By Bjorn Fehrm
April 12, 2017, ©. Leeham Co: Aeroflot, established as the Soviet Union’s flag carrier in 1923, transformed from a state enterprise to a modern airline group after the fall of the Soviet Union in 1991.
The airline is today Europe’s seventh largest airline, two-thirds the size of Turkish Airlines, but having the same fast growth since 2005. We will cover Aeroflot’s journey in a series of articles, starting with the group’s history.
Aeroflot’s history is synonymous with that of the Soviet Union and the many airliner types that it developed since the 1920s. The airline started as Dobrolet in the Spring 1923, transporting passengers and mail the 400km flight eastward from Moscow to Nizhny Novgorod.
The airline expanded fast and was named Aeroflot (Air fleet) in 1932. At the time, the Communist Party decided to reduce the dependence on imported aircraft (50% of fleet, mostly Dornier Merkurs). The development of domestic aircraft was promoted.
One of the developed Soviet types was the Tupolev ANT-20 Maxim Gorkij, which had a wingspan as wide as Boeing’s 747 (Figure 2). It carried 72 passengers with a crew of eight.
Other aircraft used during the 1930s were the Tupolev ANT-35 (figure 4) and Douglas DC-3.
The 21-seat DC-3 was the superior aircraft and was license produced as the Li-2 since 1938. It became the backbone of an Aeroflot which was operating as part of the Soviet war effort during World War II. In total, 4,900 Li-2s were built.
The Li-2 was gradually replaced by the Ilyushin IL-14 during the 1950s. It had a tricycle landing gear, flew faster and took 10 more passengers, Figure 5.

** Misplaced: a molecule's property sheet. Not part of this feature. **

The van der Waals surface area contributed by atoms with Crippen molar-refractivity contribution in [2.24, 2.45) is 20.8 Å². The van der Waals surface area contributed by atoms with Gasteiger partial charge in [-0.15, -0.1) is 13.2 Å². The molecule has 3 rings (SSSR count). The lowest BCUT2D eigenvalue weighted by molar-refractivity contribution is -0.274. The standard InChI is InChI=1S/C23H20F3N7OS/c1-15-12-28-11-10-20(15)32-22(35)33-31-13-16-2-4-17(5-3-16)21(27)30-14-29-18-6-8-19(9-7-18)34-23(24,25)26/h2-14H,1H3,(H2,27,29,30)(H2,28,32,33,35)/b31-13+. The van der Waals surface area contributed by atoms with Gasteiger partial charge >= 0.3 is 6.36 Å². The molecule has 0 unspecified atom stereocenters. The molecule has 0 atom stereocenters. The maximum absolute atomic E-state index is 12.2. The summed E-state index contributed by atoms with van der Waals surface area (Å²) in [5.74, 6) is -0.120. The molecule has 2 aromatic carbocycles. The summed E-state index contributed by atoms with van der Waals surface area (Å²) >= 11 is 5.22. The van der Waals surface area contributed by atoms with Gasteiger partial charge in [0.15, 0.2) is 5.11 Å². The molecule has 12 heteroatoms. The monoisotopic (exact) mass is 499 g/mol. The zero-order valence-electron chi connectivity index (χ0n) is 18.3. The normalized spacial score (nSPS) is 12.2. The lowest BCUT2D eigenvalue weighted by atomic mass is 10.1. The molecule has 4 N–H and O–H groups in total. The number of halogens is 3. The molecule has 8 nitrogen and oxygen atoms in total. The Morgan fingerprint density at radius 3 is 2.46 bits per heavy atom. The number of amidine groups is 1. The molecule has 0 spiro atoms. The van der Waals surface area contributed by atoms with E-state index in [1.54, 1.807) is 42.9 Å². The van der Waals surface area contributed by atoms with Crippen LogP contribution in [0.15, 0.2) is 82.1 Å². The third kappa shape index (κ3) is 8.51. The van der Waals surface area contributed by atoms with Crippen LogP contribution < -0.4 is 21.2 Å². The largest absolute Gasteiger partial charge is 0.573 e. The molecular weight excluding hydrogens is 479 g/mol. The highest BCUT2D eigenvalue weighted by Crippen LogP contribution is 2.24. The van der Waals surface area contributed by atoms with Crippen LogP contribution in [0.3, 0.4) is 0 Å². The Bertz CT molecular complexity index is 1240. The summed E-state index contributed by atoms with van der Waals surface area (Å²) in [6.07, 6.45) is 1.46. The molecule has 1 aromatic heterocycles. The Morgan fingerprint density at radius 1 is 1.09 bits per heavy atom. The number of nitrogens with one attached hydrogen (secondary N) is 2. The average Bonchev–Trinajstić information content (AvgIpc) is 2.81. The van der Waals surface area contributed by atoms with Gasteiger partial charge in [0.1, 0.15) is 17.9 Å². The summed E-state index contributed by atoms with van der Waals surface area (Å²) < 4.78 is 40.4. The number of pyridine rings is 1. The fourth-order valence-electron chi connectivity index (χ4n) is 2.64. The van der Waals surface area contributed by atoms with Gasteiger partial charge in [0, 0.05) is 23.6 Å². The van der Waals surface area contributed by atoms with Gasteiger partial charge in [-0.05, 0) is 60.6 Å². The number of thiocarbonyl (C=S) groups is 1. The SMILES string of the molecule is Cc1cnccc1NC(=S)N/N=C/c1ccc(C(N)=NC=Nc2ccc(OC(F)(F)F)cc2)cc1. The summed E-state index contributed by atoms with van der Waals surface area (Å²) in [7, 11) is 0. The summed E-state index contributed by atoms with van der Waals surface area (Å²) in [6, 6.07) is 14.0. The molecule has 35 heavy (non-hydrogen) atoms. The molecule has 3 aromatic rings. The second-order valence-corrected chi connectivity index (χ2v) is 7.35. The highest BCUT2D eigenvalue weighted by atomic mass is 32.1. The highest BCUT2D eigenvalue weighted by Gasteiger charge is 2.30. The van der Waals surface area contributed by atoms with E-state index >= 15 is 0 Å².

The Il-14 became the standard airliner in the Soviet Union during the late 1950s and was the main airliner for Aeroflot until jet airliners entered the network in the 1960s.
Aeroflot carried 2.5m passengers during 1955 to 700 destinations in its network. Regional traffic was flown with the Antonov AN-2, Figure 6.
In 1956, the 20th Communist Party Congress decided on a major expansion of Aeroflot with jet and turboprop aircraft.
The Tupolev Tu-104 (Figure 7) was the world’s first jet airliner to enter sustained service in 1956 after the deHavilland Comet was withdrawn from service between 1954-1958. It flew longer routes like Moscow-Omsk-Irkutsk. The Tu-104 carried 50 passengers at 500kts, flying up to 39,000ft.
Note the brake parachute when landing at Arlanda, Stockholm. The brake parachute was necessary as many airfields in the Soviet Union had short runways and the design lacked thrust reversers.
By 1961, Aeroflot flew 22m passengers to 40 cities and half of the flights were done with modern aircraft like the Tu-104, AN-10 and Il-18 (figure 8).
For long-range international flights, the Tu-114 Turboprop was developed, based on the Tu-95 Bomber, Figure 9.
The aircraft took 220 passengers with a range of 5,200nm when flying at 415kts and FL200. Service entry was 1961.
The Ilyushin Il-62 (Figure 10) replaced the Tu-114 on international routes from 1967. It had a range of 5,000nm when carrying 140 passengers.
In 1968, Aeroflot introduced the world’s first regional jet, the Yakovlev Yak-40 (Figure 11) and in 1970, the airline flew more than 50m passengers to 3,500 destinations inside the Soviet Union.